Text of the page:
Research roundup: Scars into hearts, and more

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We can reprogram existing scar tissue into healthy organ tissue, but we didn’t know what was actually going on inside these newly revitalized cells until now.

You know those articles blowing up in the popular press about how countering aging is “mathematically impossible”? Don’t get all excited–it’s just a new evolutionary theory of why aging is (almost) universal. This one’s about intercellular competition.

A tiny clinical trial run by the biotech startup Alkahest has shows some promising initial results for blood transfusions in dementia. Daily living skills improved, but no effect on cognition.

Wax on, wax off: chromatin silencing enables genes to be periodically switched on and off, and it’s precisely this periodicity that’s lost in aging, find researchers at UC San Diego.

A stem cell treatment for age-related frailty is nearly through the clinical trial process that will eventually lead to FDA approval.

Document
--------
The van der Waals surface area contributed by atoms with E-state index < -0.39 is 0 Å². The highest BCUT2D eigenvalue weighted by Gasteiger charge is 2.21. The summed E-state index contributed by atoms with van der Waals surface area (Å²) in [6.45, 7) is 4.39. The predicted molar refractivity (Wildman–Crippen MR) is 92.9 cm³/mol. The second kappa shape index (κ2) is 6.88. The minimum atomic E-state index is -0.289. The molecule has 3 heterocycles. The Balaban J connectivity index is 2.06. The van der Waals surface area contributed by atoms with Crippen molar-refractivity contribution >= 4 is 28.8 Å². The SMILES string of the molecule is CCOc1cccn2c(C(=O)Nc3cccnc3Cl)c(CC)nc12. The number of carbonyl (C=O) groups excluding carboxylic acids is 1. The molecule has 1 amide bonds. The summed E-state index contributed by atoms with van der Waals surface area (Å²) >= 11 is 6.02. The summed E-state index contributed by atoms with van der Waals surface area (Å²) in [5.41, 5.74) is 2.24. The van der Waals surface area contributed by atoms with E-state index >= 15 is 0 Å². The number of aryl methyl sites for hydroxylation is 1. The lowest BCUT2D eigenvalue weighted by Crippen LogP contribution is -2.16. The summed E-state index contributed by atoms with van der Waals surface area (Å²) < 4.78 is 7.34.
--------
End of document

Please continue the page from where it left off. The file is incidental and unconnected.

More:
If you want to stop cancer cells from dividing, don’t go after telomerase, go after the telomeres themselves, via PI3K inhibitors.

The full Alzheimer’s syndrome with brain atrophy is unique to humans, and until recently we thought that the two characteristic markers, amyloid plaques and tau tangles, were as well. However, these markers were recently found in primates, and now they’ve been found in dolphins as well.


Tegan McCaslin

Tegan is Geroscience's lead editor, and writes on a variety of topics--mainly science, medicine, and humans--here and elsewhere on the web.